The medication used in this study was gabapentin (trade name Neurontin), basically an anti-seizure medication.  It has, however, proved useful for lots of other problems.  Chronic cough and laryngeal sensory disorder are areas I have experience with using it, and it can work very well for these.  One really important thing about this medication in the alcohol-context is that is has no abuse potential.  Unlike the benzodiazepenes (valium, klonopin, xanax, etc) frequently used for alcohol withdrawal, and sometimes for help with anxiety in early sobriety, which have major abuse potential.  People have inadvertently replaced an alcohol addiction with a pill addiction!  Other medications like Antabuse cause physical sickness (nausea, vomiting) when alcohol is consumed while taking them.  So these options make Neurontin look like a less disagreeable or dangerous option!

This current study included 150 men and women who were alcohol-dependent, and lasted for 12 weeks.  The participants were divided into 3 groups.  One received placebo tablets, the second received a total of 900 mg of gabapentin daily, and the third received 1800 mg daily.  (The pharmacy prepared special versions of the medication so that the pills received by each of the three groups appeared identical, even though the active medication was different).

The outcomes measures tabulated by the researchers were whether complete abstinence occurred.  And if not complete abstinence,  did the patient at least have no episodes of heavy drinking.  They also looked at some secondary outcomes like changes in mood, sleep, cravings.

Here's where the results get fascinating:

Abstinence rates were 4.1% for the placebo group, 11.1% for the 900 mg a day group, and 17% for the 1800 mg a day group.  This shows a dose-dependent improvement in abstinence, that is, more of the medication was associated with higher abstinence rates.  Further statistical analysis showed that there was a very small chance of such a result occurring by chance alone, allowing presumption of a cause and effect relationship between more medication and better abstinence rates.

Occurrence of No Heavy Drinking showed a similar spread:  22.5% in the placebo group, 29.6% in the 900 mg a day group, and 44.7% in the 1800 mg per day group.

My editorializing:  that means that over 12 weeks,  over 60%, nearly two thirds, of the alcohol-dependent subjects in the 1800 mg per day group made a major change in their alcohol consumption:  17% did not drink at all, and another 44.7% did no heavy drinking.  Wow!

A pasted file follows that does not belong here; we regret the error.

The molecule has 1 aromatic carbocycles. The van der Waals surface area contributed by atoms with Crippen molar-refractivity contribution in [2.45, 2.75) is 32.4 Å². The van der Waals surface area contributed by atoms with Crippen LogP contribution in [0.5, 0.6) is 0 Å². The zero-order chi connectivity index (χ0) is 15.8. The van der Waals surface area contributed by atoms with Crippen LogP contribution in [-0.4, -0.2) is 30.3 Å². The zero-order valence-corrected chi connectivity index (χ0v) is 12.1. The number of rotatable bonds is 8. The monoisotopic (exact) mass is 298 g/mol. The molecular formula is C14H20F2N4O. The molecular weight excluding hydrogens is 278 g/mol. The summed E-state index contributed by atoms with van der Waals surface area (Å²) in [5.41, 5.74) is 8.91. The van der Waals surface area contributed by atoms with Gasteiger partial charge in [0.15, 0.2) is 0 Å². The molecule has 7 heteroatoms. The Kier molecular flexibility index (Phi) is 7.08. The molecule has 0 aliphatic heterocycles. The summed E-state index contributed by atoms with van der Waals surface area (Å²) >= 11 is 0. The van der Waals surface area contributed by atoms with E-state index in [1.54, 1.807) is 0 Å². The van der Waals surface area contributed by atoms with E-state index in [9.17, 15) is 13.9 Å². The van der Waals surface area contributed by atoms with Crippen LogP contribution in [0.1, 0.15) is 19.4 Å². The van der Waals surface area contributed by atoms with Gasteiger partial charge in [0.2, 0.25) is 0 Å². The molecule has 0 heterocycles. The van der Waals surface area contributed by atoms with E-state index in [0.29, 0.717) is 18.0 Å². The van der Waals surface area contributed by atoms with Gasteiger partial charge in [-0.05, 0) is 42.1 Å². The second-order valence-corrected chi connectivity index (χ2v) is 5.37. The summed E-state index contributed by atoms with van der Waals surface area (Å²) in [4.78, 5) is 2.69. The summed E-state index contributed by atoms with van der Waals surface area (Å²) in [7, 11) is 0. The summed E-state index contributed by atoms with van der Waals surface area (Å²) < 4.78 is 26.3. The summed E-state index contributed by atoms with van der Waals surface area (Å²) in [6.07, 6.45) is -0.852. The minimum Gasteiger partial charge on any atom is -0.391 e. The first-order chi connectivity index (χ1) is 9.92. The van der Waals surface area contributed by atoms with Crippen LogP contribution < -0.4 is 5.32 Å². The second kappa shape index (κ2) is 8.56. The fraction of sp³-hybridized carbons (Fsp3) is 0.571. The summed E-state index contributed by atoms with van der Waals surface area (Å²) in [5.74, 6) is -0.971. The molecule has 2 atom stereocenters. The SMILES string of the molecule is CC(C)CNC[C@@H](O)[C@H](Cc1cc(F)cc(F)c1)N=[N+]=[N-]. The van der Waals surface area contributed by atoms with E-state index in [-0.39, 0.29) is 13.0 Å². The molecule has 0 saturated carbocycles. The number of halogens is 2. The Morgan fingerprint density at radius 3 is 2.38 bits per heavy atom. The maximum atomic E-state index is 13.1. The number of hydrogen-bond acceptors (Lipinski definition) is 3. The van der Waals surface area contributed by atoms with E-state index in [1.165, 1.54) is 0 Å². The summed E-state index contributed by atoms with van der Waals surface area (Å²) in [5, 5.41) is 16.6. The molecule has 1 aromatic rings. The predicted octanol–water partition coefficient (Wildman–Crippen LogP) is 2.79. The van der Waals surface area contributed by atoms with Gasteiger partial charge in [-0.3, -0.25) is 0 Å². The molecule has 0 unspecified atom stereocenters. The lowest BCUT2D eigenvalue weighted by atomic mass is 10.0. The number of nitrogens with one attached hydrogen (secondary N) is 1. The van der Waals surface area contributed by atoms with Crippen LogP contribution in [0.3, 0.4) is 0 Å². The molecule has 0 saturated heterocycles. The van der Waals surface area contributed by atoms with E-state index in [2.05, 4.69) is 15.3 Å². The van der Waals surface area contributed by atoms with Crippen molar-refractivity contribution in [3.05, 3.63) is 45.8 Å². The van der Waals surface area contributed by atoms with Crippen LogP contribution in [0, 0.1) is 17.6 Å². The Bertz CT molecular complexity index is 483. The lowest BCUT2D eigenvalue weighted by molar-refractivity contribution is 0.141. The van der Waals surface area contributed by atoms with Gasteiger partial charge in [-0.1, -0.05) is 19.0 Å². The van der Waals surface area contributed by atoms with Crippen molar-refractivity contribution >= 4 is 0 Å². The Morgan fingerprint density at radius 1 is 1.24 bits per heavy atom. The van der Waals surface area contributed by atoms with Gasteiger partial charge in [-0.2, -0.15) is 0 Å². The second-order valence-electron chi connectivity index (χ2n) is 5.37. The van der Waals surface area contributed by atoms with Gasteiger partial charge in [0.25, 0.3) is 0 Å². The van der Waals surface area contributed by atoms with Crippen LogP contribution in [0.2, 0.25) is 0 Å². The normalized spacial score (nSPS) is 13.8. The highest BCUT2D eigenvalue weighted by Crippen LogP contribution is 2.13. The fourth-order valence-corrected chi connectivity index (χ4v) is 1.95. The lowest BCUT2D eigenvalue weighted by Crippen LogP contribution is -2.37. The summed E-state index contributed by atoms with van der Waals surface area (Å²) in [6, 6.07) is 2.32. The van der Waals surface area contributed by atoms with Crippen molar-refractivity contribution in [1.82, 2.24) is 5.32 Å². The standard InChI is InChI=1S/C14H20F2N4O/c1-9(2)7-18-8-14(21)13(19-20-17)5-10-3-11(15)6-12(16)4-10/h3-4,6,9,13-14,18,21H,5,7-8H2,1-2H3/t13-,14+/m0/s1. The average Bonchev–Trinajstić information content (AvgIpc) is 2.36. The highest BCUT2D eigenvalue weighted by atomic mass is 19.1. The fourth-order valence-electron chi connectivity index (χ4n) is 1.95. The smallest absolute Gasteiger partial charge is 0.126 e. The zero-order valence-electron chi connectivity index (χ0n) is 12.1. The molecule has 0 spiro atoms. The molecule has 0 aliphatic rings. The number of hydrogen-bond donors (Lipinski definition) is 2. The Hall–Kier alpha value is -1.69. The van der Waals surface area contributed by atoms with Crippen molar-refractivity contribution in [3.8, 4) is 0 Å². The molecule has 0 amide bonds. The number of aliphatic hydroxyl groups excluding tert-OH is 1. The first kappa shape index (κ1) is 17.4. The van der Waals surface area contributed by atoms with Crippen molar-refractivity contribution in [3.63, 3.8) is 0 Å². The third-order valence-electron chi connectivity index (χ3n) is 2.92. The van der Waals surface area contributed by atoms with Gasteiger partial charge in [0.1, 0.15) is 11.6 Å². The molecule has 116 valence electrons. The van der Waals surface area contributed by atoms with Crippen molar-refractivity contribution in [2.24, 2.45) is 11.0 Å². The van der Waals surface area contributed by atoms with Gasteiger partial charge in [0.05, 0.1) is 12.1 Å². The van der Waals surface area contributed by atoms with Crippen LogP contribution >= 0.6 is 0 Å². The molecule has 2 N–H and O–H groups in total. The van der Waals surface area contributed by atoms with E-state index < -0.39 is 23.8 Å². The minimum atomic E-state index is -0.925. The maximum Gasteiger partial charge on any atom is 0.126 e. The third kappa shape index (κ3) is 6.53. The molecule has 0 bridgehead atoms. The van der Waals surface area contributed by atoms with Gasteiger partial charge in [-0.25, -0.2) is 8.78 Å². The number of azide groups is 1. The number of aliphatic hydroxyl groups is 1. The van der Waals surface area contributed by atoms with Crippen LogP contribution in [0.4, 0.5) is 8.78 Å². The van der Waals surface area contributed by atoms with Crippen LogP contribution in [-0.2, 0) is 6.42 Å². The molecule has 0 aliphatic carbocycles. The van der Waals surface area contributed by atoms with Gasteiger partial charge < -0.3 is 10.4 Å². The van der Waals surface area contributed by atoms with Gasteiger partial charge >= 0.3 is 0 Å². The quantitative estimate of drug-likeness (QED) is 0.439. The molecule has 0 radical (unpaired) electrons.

My Epocrates iPhone app says that the maximum dose per day of neurontin is 3600 mg, which obviously leaves more room for research about the optimal dose.

There is no Magic Bullet for quitting alcohol.  And Neurontin (Gabapentin) is not one either.  But perhaps, especially for those who have cycled through Day #1 of Abstinence again and again, getting more and more frustrated-  maybe, just maybe, this could be the little shove over the top that is needed to get to longer abstinence.

CAVEAT:  Although I am a medical doctor, I do not know you individually.  I have not sat with you, listened to your medical history, and examined you.  So this post is tantalizing information to consider, not a prescription for you to start taking Neurontin on your own.  Although impressive, this study mainly opens the door to further questions that need to be answered before this medication is recommended on a routine basis.  What is the best dose?  How long should the medication be continued?  What ancillary services best reinforce this anti-alcohol effect?  Are there particular types of people/drinking patterns for whom this works better/doesn't work?

In the US, at least, this remains a prescription-required medication.   Even if you could get some on your own, it would be A VERY BAD IDEA to experiment with this without the approval of your personal physician!!

Mason BJ, Quello S, Goodell V, Shadan F, Kyle M, Begovic A.  Gabapentin treatment for alcohol dependence:  a randomized controlled trial.  JAMA Int Med 2013.  doi: 10.1001/jamaintmed.2013.11950

Wednesday, December 25, 2013

Sober Day #57!! Enough.

Fifty-Seven days without alcohol-  a quiet little Christmas miracle all my own!  Just for today, that is enough!

Tuesday, December 24, 2013

Sober Day #56- Happy!!

Merry Christmas or whatever holiday you do or don't celebrate this time of year!!

May there be blessings on your family, and soberness in your being!

Enjoy the good things of life (which does not, for most of us, include alcohol!!)

Monday, December 23, 2013

Sober Day #55- The Myth of Controlling Others

My entire family was together last night-  Mister home from work in city 5 hours away, older daughter home from her town 8 hours away, local son and younger daughter here, as well as my mom and dad who live locally.

When the kids were little, I WAS in charge of everything-  feeding everyone, washing them, dressing them, taking them here and there (and, of course loving them- which happens naturally and fills my heart with joy!!).  And the Mister being a bit vague about time, my duties also included reminding him to get ready for X, be ready to leave for Y, etc.

There is one of my favorite e.e. cummings poems about Anyone Lived in a Pretty How Town, that included the line:  "And down they forgot as up they grew".   And I feel like that's what I've done with that Being-in-Charge, Being-Responsible-For bit.  Forgotten, really, that I no longer have to Do-It-All.

It was very apparent to me yesterday as we all gathered for older daughters 21st Birthday.

Old Internal Voice:  Gotta remind Older Daughter to be at the Restaurant on Time.